Can legumes solve environmental issues?
It’s a win-win situation for the environment and the economy when it comes to introducing legumes into agricultural systems, says new research published in Frontiers in Plant Science, carried out by an international team of scientists as part of the European Union project, Legume Futures.
Currently Europe’s crop production is highly specialized in only a small number of plant species, to the detriment of the environment. Cereal crops dominate, meaning Europe imports over 70% of its protein feed stocks to support the meat industry.
“The introduction of legumes such as clovers, lupins, lucerne and faba beans can increase the sustainability of agriculture and the supply of protein in Europe,” stated Moritz Reckling of the Leibniz Centre for Agriculture Research (ZALF) in Germany and lead author of this study. Legumes are protein-rich and would provide relief for the deficit; they also increase the amount of nitrogen available to plants through biological nitrogen fixation, reducing the need for fertilisers.
With less than 2% of European arable land currently used to grow grain legumes, Reckling and co-workers created a model to determine the effects of integrating legumes into cropping systems. The team set out to evaluate the trade-offs between environmental and economic effects of legume integration.
To demonstrate applicability in different regions, they used five case study areas in Europe with contrasting climatic conditions and cropping systems. Reckling explained: “legumes are seen to be generally beneficial to the environment, but they are not economically attractive to farmers when compared as single crops, so we wanted to look at the gross margins of crop rotations when legumes are integrated”.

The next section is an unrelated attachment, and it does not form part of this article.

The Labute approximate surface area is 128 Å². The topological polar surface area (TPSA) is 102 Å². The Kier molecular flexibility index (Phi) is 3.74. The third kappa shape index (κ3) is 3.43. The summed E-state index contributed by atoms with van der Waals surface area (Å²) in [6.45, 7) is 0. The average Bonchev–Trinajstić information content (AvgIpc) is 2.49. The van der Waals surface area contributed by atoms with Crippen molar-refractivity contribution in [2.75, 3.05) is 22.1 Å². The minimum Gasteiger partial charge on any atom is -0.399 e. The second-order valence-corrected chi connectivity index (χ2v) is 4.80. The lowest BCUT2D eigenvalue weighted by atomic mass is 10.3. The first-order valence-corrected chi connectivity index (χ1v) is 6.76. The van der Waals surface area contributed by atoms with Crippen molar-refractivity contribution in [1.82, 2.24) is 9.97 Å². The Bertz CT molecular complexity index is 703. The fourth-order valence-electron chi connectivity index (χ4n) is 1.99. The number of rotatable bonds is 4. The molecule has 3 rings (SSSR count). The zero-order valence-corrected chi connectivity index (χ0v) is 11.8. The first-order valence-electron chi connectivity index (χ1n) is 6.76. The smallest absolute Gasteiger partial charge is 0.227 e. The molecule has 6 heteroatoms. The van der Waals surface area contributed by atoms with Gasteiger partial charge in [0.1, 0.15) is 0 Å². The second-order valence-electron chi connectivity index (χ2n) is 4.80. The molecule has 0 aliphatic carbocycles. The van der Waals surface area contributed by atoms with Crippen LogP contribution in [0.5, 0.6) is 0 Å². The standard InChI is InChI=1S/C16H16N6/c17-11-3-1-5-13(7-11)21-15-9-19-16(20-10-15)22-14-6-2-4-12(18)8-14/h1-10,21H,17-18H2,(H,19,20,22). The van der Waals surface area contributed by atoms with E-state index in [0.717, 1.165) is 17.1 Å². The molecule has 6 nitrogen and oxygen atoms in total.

The team confirmed the environmental benefits to introducing legumes and found that in such cropping systems, overall nitrous oxide emissions reduced by approximately 20-30% and fertilizer use was down by 25% to almost 40% in some cases. The systems developed did not show increased nitrate leaching into groundwater supplies, and in some systems with forage legumes leaching was even reduced.
Most significantly, the gross margins evaluated show an increase in all of the forage agriculture systems modelled, and in two out of the five arable systems. “When comparing the trade-offs between environmental and economic effects, the study shows that positive environmental effects do not necessarily mean that gross margins go down,” concluded Reckling.
Contrary to popular belief, these findings show that the benefits of diversifying cropping systems through the inclusion of legumes can be both environmental and economic. Based on real case-study regions, the results demonstrate great potential for implementation.
The study also supports the recent reforms to the European Union’s Common Agricultural Policy that promote the reintroduction of legumes into cropping systems. Through the effects of these incentives and increased awareness, the percentage of legumes grown on arable land is already beginning to rise. To provide further recommendations and support for farmers, research into the high variability of legume yields in the context of climate change adaptation is currently underway as part of the European project, Climate-CAFE.